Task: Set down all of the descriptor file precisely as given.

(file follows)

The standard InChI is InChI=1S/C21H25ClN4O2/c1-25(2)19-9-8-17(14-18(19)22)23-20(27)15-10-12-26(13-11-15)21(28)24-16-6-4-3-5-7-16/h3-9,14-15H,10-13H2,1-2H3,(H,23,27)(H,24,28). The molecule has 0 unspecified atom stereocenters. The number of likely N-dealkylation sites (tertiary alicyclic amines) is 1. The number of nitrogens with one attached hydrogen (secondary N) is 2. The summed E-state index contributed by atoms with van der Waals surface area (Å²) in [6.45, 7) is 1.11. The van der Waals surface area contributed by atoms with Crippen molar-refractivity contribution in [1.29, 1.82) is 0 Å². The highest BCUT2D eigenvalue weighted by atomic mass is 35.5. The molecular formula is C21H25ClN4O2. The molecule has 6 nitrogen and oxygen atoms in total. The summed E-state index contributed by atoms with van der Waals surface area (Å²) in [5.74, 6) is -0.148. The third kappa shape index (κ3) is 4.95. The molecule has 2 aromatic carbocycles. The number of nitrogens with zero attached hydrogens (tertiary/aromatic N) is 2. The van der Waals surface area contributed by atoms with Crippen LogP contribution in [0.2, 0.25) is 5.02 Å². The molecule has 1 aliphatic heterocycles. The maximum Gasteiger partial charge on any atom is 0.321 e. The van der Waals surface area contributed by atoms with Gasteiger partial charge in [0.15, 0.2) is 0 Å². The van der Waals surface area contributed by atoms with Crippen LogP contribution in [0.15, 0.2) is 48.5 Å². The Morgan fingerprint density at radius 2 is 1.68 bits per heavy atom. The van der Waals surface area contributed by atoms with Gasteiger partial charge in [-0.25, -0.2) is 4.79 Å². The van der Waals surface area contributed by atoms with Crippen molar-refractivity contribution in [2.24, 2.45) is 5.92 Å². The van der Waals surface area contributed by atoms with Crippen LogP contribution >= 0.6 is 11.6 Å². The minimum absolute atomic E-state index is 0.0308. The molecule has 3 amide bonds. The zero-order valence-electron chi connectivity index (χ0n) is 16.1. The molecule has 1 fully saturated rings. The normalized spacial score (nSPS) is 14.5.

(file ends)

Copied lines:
The standard InChI is InChI=1S/C21H25ClN4O2/c1-25(2)19-9-8-17(14-18(19)22)23-20(27)15-10-12-26(13-11-15)21(28)24-16-6-4-3-5-7-16/h3-9,14-15H,10-13H2,1-2H3,(H,23,27)(H,24,28). The molecule has 0 unspecified atom stereocenters. The number of likely N-dealkylation sites (tertiary alicyclic amines) is 1. The number of nitrogens with one attached hydrogen (secondary N) is 2. The summed E-state index contributed by atoms with van der Waals surface area (Å²) in [6.45, 7) is 1.11. The van der Waals surface area contributed by atoms with Crippen molar-refractivity contribution in [1.29, 1.82) is 0 Å². The highest BCUT2D eigenvalue weighted by atomic mass is 35.5. The molecular formula is C21H25ClN4O2. The molecule has 6 nitrogen and oxygen atoms in total. The summed E-state index contributed by atoms with van der Waals surface area (Å²) in [5.74, 6) is -0.148. The third kappa shape index (κ3) is 4.95. The molecule has 2 aromatic carbocycles. The number of nitrogens with zero attached hydrogens (tertiary/aromatic N) is 2. The van der Waals surface area contributed by atoms with Crippen LogP contribution in [0.2, 0.25) is 5.02 Å². The molecule has 1 aliphatic heterocycles. The maximum Gasteiger partial charge on any atom is 0.321 e. The van der Waals surface area contributed by atoms with Gasteiger partial charge in [0.15, 0.2) is 0 Å². The van der Waals surface area contributed by atoms with Crippen LogP contribution in [0.15, 0.2) is 48.5 Å². The Morgan fingerprint density at radius 2 is 1.68 bits per heavy atom. The van der Waals surface area contributed by atoms with Gasteiger partial charge in [-0.25, -0.2) is 4.79 Å². The van der Waals surface area contributed by atoms with Crippen molar-refractivity contribution in [2.24, 2.45) is 5.92 Å². The van der Waals surface area contributed by atoms with Crippen LogP contribution >= 0.6 is 11.6 Å². The minimum absolute atomic E-state index is 0.0308. The molecule has 3 amide bonds. The zero-order valence-electron chi connectivity index (χ0n) is 16.1. The molecule has 1 fully saturated rings. The normalized spacial score (nSPS) is 14.5.